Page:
Date
23 August 2019
A recent survey showed that half of Hong Kong employees below 25 years of age with no more than two years of work experience quit their jobs without having a new one lined up. Photo: CNSA
A recent survey showed that half of Hong Kong employees below 25 years of age with no more than two years of work experience quit their jobs without having a new one lined up. Photo: CNSA

Why many young people resign without having a new job

Some people are able to work for a single company or agency throughout their entire career. Some people are able to switch from one job to another without any break.

But times have obviously changed. So it comes as no surprise that a recent survey showed that half of Hong Kong employees below 25 years of age with no more than two years of work experience quit their jobs without having a new one lined up.

That’s according to hiring portal JobsDB.com, which also found that nearly 40 percent of the respondents went for “naked resignation”, meaning they resigned without finding a new job.

Those people who have tried naked resignation – and that included yours truly – will tell you about the deep sense of uncertainty that becomes more pronounced as the feeling of freedom eventually fades off.

As Forrest Gump says, life is like a box of chocolates: “You never know what you’re gonna get.” And it usually takes a long time before you get what you want, or, in the case of some people, never.

There are countless reasons why young employees are not satisfied with their jobs. Long working hours, low job satisfaction and poor pay are among the main reasons, especially if they do not see the point of working 10 to 12 hours a day when their income won’t allow them to have their own apartment.

In other words, they can’t find the motivation to work harder.

I hear so many stories about our youngsters, the so-called pillars of society, who cannot hold on to their jobs and would rather remain a burden to their parents, but the more I hear about them, the more I understand them.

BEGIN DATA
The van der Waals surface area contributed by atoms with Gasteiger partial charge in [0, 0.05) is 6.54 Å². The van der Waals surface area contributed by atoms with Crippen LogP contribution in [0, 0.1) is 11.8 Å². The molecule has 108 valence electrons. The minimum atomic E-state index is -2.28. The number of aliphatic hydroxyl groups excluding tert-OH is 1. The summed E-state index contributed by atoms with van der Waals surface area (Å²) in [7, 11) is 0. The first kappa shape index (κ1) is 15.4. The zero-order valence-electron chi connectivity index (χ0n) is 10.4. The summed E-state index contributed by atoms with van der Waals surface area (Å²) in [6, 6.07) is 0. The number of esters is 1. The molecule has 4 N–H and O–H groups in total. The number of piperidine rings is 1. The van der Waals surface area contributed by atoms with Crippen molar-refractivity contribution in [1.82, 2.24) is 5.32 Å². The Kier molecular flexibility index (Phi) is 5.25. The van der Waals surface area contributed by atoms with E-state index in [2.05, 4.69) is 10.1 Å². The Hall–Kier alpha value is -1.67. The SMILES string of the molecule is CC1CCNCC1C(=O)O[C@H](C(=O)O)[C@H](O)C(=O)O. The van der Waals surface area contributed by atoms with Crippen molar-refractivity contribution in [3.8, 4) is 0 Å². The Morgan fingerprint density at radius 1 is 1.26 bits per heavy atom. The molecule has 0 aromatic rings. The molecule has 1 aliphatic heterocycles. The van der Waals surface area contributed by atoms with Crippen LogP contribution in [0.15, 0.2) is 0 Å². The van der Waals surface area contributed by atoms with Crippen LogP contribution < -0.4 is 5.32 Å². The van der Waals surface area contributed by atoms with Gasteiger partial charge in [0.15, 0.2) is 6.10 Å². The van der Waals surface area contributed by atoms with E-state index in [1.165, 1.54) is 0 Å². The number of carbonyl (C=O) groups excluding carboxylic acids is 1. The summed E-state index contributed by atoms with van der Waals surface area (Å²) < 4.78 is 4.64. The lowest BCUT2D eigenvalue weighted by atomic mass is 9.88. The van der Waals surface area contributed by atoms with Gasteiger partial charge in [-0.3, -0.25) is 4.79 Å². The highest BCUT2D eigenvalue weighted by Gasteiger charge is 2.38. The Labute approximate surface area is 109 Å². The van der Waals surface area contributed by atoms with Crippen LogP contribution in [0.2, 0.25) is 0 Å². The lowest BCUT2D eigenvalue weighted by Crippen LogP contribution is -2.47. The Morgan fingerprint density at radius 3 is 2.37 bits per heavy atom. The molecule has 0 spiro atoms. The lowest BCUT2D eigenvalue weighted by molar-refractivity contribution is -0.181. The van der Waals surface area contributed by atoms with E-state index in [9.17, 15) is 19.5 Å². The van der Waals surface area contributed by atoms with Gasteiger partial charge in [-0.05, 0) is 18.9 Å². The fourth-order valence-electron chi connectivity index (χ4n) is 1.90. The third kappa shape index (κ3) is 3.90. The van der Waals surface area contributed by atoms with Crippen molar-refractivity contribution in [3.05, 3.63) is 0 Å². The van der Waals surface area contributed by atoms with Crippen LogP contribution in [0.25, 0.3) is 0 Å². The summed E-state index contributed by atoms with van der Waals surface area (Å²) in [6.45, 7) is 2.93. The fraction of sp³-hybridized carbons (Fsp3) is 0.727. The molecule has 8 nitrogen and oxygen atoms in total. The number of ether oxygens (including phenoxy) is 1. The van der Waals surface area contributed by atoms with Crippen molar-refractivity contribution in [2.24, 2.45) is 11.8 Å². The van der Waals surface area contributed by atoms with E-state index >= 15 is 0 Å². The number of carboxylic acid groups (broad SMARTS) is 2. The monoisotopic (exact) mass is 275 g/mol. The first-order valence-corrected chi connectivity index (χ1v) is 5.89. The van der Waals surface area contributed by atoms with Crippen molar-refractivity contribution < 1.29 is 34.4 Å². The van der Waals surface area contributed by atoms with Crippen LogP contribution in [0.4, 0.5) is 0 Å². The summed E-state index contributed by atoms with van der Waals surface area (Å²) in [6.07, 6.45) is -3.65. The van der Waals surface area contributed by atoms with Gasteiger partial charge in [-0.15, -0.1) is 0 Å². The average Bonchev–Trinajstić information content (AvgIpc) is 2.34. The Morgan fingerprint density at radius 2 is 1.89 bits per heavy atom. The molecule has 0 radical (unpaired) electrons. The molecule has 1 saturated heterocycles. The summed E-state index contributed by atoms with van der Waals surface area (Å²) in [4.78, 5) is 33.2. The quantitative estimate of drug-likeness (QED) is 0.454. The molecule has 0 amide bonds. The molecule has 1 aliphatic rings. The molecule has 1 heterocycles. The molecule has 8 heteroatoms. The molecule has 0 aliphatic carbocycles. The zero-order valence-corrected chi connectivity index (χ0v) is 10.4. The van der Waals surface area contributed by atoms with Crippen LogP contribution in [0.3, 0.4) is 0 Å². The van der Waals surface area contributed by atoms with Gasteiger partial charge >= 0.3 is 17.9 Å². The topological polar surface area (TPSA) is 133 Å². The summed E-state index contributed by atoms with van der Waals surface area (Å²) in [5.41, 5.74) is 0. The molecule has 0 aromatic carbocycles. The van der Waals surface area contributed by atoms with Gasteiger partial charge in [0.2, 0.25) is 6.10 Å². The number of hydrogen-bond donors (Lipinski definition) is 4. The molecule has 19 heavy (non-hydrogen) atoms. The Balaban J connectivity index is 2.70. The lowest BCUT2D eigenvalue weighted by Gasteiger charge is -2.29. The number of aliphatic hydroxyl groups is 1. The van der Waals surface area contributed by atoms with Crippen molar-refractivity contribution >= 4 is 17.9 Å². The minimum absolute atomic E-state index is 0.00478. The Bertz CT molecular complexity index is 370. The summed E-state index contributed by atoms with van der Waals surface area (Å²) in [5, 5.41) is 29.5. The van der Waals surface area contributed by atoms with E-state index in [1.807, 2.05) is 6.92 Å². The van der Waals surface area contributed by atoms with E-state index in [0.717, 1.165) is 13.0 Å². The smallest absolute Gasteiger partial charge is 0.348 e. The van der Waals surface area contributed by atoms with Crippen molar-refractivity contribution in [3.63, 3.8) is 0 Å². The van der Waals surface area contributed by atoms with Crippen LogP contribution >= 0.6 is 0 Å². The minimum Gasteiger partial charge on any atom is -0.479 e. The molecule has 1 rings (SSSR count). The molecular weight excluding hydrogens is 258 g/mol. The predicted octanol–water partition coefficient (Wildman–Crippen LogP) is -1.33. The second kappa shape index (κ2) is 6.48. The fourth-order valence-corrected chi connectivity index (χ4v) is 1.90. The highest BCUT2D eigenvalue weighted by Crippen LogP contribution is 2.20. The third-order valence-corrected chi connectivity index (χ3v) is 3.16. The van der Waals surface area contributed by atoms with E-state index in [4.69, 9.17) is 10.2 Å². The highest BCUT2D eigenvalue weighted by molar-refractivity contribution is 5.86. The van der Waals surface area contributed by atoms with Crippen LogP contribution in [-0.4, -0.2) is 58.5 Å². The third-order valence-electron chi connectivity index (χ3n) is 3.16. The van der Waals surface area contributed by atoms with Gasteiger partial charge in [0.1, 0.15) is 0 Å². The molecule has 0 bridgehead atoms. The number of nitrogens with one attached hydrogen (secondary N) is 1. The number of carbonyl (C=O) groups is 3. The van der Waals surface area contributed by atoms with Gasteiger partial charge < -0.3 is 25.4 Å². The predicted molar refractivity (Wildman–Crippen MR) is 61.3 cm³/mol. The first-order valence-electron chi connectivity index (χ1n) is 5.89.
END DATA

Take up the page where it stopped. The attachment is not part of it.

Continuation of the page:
There’s this story about a certain government department which hired applicants without even conducting interviews, and the reason, it turned out, was because it had to fill the positions before the budget deadline.

And so on the first day of work, the supervisor greeted all the young and eager new hires: “Good morning, after today, you have 364 days left in this office.”

Now, why would anyone expect these young professionals to stay on their job, to work hard, even if they knew that regardless of their effort they would be sacked after one year?

Here’s another case: a friend of mine was offered a well-paying job in a blue-chip company, but he would be hired via a third party – a hire-of-services contract – which is good for one year but renewable.

The young man was perplexed. Why would a prestigious firm, a star performer in the industry, resort to such an unorthodox way of hiring people? Why won’t it just put an employee on probation, and once the employee passes the probation, he or she becomes a permanent employee?

Well, cost-cutting is the name of the game.

He sought my advice. I asked him what his wife thought about it.  “She said I don’t have much choice but to take it, and hope that my contract is renewed every year.”

It turns out his wife is working for a government agency, which is also implementing the same hiring scheme.

Can’t the private sector and our government, which has fiscal reserves of more than a trillion HK dollars, stop this spirit-quashing hiring trend and give our youngsters some level of dignity and allow them to hope that their hard work will give them a better future?

– Contact us at [email protected]

CG

EJ Insight writer

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